The cross is such a fundamental part of what Christianity professes that it can become all too easy for us to pass it over without much thought. The cross? Of course it is vital. Of course we must preach it. Yet how often do we let the power and wisdom of the cross sink in and affect us in a practical way? Take another look at the first two chapters of 1 Corinthians.
Writing within 25 years of the actual events, Paul writes, “The word of the cross is foolishness to those who are perishing, but to us who are being saved it is the power of God” (1:18). “God was well-pleased through the foolishness of the message preached to save those who believe” (1:21). To the Jews, the cross is a stumbling block; to Greeks it is foolishness. But to those who are called, whether Jew or Greek, “Christ the power of God and the wisdom of God. Because the foolishness of God is wiser than men, and the weakness of God is stronger than men” (1:24-25). He continues into chapter two with the same theme. It is a theme that runs consistently through Scripture: God chooses that which appears to be weak and makes it strong so that all may see that God is ultimately to be glorified.
But the cross? How does this manifest His wisdom and power? While there may be a number of ways to answer this question, please think about the following:
1. The cross shows God’s wisdom through a demonstration of the horror of sin on the one hand, and the power of His love on the other. The crucifixion of Jesus is the “show and tell” of what God thinks about sin. It is also the strongest demonstration of His love for a lost world (Rom 5:6-11). God abhors sins, and Jesus despised the shame associated with the cross, but it is due to sin that Jesus went to the cross. Hatred and love are equally demonstrated. What greater way to show both to a world that needs to understand both? Such a display shows the foolishness of mankind in taking part in sin, but also shows the extent to which God goes to show His love and bring us back to Him.
2. The cross shows God’s wisdom in that it demonstrates that the message really did come from Him. This point actually serves an apologetic purpose. Think about it. Who in the world would have dreamed up the idea of a Savior of the world dying on a cross? This is a not a message that the Jews would have concocted or accepted, for “cursed is everyone who hangs on a tree” (Deut 21:23; Gal 3:13). The idea that a few Jews just made the story up and were then able to sell it so successfully is beyond credulity. Further, this is not a message that Gentiles would have made up. To think that pagan Gentiles would dream up a story of a crucified Jewish Savior is ludicrous. Neither the Jewish culture nor the Greek culture of the time can explain the story of Jesus as the crucified King who can save the whole world from sin. This is a message that can find plausible explanation only in the wisdom of God.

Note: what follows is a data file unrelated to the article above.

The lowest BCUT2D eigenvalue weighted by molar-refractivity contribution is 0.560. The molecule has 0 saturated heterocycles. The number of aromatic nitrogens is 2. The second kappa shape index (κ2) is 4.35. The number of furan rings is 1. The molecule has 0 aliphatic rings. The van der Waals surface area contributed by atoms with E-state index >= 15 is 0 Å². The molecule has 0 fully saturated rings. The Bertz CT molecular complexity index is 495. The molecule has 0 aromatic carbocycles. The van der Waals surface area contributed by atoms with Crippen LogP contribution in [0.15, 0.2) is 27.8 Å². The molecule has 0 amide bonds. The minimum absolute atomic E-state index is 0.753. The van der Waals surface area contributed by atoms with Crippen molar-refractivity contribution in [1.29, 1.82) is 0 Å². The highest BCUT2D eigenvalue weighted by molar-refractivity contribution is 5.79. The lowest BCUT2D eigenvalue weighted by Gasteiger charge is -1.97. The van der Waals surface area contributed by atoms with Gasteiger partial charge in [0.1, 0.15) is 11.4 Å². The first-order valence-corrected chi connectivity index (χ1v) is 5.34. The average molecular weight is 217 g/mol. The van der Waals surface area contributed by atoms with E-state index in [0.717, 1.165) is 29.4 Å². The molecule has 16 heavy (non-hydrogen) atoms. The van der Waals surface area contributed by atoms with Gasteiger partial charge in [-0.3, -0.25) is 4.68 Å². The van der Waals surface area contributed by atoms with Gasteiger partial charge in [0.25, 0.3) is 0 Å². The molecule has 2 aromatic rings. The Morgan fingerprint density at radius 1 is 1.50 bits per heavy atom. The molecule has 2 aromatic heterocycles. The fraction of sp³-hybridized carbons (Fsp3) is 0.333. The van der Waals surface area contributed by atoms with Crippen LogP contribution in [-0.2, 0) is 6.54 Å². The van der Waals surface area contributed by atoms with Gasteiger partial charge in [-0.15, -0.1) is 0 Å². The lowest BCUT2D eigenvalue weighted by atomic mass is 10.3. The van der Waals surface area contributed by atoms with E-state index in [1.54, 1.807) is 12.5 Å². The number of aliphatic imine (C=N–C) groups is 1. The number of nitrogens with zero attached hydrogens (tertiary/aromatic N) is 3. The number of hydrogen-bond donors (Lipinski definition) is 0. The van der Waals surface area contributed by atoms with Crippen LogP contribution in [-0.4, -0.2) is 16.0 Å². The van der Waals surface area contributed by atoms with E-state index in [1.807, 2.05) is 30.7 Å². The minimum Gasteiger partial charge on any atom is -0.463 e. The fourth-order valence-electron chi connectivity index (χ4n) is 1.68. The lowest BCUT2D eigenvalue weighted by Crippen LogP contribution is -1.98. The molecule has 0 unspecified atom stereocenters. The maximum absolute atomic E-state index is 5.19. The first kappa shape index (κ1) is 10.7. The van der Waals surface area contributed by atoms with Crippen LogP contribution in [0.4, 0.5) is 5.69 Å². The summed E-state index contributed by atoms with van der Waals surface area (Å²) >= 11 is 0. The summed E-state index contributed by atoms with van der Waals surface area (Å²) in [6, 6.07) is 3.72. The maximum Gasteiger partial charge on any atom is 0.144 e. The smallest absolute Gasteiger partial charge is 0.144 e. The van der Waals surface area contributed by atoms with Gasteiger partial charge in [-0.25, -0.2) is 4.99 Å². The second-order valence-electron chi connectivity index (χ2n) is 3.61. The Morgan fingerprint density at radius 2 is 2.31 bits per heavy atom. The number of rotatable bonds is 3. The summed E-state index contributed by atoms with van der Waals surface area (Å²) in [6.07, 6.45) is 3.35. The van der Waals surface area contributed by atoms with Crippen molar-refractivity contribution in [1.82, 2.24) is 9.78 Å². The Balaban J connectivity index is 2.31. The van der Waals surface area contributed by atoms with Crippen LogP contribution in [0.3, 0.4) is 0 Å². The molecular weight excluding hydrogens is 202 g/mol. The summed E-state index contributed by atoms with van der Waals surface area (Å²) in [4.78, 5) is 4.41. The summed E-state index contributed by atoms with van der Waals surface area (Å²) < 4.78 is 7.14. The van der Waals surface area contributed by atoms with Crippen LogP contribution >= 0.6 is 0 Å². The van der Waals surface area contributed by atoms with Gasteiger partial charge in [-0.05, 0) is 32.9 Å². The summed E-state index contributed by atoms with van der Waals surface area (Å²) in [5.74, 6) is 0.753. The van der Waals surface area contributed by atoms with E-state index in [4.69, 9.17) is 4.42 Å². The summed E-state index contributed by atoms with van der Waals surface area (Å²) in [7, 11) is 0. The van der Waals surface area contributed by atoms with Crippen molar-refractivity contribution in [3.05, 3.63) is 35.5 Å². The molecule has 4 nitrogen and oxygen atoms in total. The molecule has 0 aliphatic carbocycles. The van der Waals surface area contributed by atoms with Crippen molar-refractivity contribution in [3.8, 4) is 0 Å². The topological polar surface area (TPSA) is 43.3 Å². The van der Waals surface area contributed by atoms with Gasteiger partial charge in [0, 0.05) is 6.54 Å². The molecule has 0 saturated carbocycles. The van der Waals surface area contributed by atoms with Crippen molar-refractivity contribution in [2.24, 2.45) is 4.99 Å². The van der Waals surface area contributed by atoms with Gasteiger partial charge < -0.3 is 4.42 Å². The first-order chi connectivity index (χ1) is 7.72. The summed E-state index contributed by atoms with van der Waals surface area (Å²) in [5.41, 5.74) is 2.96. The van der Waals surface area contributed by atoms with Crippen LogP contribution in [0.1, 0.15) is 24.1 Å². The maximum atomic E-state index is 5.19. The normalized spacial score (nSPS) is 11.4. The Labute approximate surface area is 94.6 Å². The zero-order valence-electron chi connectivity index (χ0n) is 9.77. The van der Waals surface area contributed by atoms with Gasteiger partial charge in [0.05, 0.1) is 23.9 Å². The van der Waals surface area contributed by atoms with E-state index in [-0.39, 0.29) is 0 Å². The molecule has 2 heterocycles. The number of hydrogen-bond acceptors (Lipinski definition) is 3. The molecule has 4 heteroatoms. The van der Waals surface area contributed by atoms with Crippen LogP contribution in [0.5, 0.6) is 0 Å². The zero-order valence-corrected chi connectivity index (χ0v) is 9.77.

3. The cross displays the wisdom and power of God because it is only the first part to the story. Implied in the idea of God’s power is the resurrection. Paul did not only preach a dead Jesus. He preached a Jesus who overcame death. He preached a Jesus who “became to us wisdom from God, and righteousness and sanctification, and redemption” (1:30). “Christ and Him crucified” does not end at the cross itself, as if the cross, and the cross alone, did the job. God wanted to demonstrate His power in a way that could not be feasibly denied. Jesus didn’t just faint. He didn’t die in His sleep. He was violently executed in the worst and bloodiest manner. To be raised up after that would indeed be a great display of power. By the end of Paul’s epistle, the resurrection is exactly what he argues (ch. 15). God’s wisdom and power are vindicated through the death and resurrection of Jesus!
The cross is not made up by mere men. If men concocted the story of salvation we would undoubtedly see something very different from a Roman cross. We might see something akin to the pagan myths. Yet contrary to what we sometimes hear, the story of the crucifixion and resurrection of Jesus is not the stuff that make up the myths. It is much simpler and based in actual time and space history. The wisdom of God displayed through the cross is a demonstration of God Himself breaking into history to deal directly with sin and evil, and to show His creation how much He desires for us to be in His fellowship.
By Doy Moyer